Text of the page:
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April 17, 2015

By Jeff Mulhollem April 16, 2015 UNIVERSITY PARK, PA. -- The discovery of a gene involved in determining the melting point of cocoa butter -- a critical attribute of the substance widely used in foods and pharmaceuticals -- will likely lead to new and improved products, according to researchers in Penn State's College of Agricultural Sciences.

Phylogenetic Tree of Cacao Fatty Acid Desaturase Genes
March 31, 2015

In plants, the conversion of stearoyl-ACP to oleoyol-ACP is catalyzed by a plastid-localized soluble stearoyl-acyl carrier protein (ACP) desaturase (SAD). The activity of SAD significantly impacts the ratio of saturated and unsaturated fatty acids, and is thus a major determinant of fatty acid composition. The cacao genome contains eight putative SAD isoforms with high amino acid sequence similarities and functional domain conservation with SAD genes from other species. The identification of the major SAD gene responsible for cocoa butter biosynthesis provides new strategies for screening for novel genotypes with desirable fatty acid compositions, and for use in breeding programs to help pyramid genes for quality and other traits such as disease resistance.

Root structure of somatic embryo derived cacao plant in field
March 30, 2015

Goenaga, R., Guiltinan, M., Maximova, S., Seguine, E. & Irizarry, H. Yield Performance and Bean Quality Traits of Cacao Propagated by Grafting and Somatic Embryo-derived Cuttings. HortScience 50, 358-362 (2015).

August 26, 2014

It is increasingly recognized that macro-organisms (corals, insects, plants, vertebrates) consist of both host tissues and multiple microbial symbionts that play essential roles in their host's ecological and evolutionary success. Consequently, identifying benefits and costs of symbioses, as well as mechanisms underlying them are research priorities. hus, the benefits of increased pathogen resistance in E+ plants are derived in part from up-regulation of intrinsic host defense responses, and appear to be offset by potential costs including reduced photosynthesis, altered host nitrogen metabolism, and endophyte heterotrophy of host tissues. Similar effects are likely in most plant-endophyte interactions, and should be recognized in the design and interpretation of genetic and phenotypic studies of plants.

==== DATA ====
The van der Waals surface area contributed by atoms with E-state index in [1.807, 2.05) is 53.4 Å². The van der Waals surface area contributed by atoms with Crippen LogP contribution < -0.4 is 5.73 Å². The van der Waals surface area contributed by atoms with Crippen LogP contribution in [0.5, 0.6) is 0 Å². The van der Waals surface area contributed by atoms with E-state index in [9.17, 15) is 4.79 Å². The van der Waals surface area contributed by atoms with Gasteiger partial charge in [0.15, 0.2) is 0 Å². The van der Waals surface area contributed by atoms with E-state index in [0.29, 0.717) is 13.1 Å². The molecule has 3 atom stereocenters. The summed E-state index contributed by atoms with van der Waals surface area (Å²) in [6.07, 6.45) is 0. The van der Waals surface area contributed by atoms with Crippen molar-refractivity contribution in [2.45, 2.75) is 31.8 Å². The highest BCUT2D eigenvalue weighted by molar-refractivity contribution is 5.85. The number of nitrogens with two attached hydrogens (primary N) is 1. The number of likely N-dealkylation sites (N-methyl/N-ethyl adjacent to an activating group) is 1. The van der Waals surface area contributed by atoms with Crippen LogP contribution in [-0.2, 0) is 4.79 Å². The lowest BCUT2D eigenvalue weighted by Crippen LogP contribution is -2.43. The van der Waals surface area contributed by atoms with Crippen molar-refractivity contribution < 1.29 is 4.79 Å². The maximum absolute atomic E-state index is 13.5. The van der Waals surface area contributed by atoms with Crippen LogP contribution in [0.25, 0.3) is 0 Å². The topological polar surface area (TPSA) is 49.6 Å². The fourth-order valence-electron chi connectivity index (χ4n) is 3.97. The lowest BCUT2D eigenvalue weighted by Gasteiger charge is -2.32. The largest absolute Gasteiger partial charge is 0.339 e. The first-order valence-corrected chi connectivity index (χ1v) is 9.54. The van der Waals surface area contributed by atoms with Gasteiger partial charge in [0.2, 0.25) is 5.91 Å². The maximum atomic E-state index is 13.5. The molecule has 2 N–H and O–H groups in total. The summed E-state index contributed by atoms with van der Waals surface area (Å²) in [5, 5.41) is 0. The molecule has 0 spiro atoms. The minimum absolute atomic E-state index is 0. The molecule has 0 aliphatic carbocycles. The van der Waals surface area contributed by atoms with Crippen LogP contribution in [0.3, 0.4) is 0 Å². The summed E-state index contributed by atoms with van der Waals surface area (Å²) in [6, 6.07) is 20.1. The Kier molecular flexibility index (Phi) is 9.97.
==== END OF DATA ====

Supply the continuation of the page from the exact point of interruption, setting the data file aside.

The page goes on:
July 21, 2014

Genome-wide analysis reveals divergent patterns of gene expression during zygotic and somatic embryo maturation of Theobroma cacao L., the chocolate tree: Siela N Maximova, Sergio Florez, Xiangling Shen, Nicolas Niemenak, Yufan Zhang, Wayne Curtis and Mark J Guiltinan BMC Plant Biology 2014, 14:185 doi:10.1186/1471-2229-14-185

July 9, 2014

Zhang Y, Smith P, Maximova SN, Guiltinan MJ: Application of glycerol as a foliar spray activates the defence response and enhances disease resistance of Theobroma cacao. Molecular Plant Pathology doi:10.1111/mpp.12158 (2014). http://onlinelibrary.wiley.com/doi/10.1111/mpp.12158/abstract

July 1, 2014

Huck scientists find Theobroma cacao trees' natural disease defense is bolstered by glycerol foliar treatment

April 27, 2014

Zhang, Y., Clemens, A., Maximova, S. N. & Guiltinan, M. J. The Theobroma cacao B3 domain transcription factor TcLEC2 plays a duel role in control of embryo development and maturation. BMC Plant Biol 14, 106, doi:10.1186/1471-2229-14-106 (2014).

Left to Right: Abu Dadzie, Lena Shaeaffer, Desire Pokou and Grace Garbini, discussing the isolation of three genes from cacao potentially involved in disease resistance.
September 13, 2013

We are hosting the visits of two outstanding cacao scientists from West Africa. Desire Pokou (Ivory Coast) and Abu Dadzie (Ghana) are both cacao breeders and involved in using the new tools of molecular markers to help accelerate breeding programs.

U.S. Department of Agriculture Under Secretary for Research Education Cathie Woteki, left, and U.S. Agriculture Secretary Tom Vilsak, third from left, toured a laboratory in Penn State's Life Sciences Building on May 16, hosted by Assistant Professor of B
June 11, 2012

U.S. Agriculture Secretary Tom Vilsack visited Penn State's University Park campus on May 16, accompanied by Cathie Woteki, the U.S. Department of Agriculture under secretary of research education. The visit included tours of research laboratories, a meeting with Penn State faculty and representatives from 4-H and FFA. The one-day visit commemorates the 150th anniversary of both the U.S. Department of Agriculture and the Land Grant University System.

June 30, 2011

Award from World Cocoa Foundation was received by Mark Guiltinan at the Annual WCF meeting in San Francisco, CA on behalf of all members of the International Cocoa Genome Sequencing Consortium.

June 23, 2011

Title: Deficiency of maize starch-branching enzyme i results in altered starch fine structure, decreased digestibility and reduced coleoptile growth during germination.

April 20, 2011

Title: Starch Branching Enzyme IIa is required for proper diurnal cycling of starch in leaves of Zea mays.

December 26, 2010

Published in Nature Genetics 43:101-108 (2011). On behalf of the International Cocoa Genome Sequencing Consortium, a collaborative partnership representing20 institutions from 6 countries around the globe, we are pleased to announce the release of our publication. The sequence and its analysis have revealed many amazing discoveries.

September 16, 2010

The sequencing and analysis of the genome for the Criollo variety of the cacao tree, generally considered to produce the world's finest chocolate, was completed by an international team led by Claire Lanaud of CIRAD, France, with Mark Guiltinan of Penn State, and included scientists from 18 other institutions.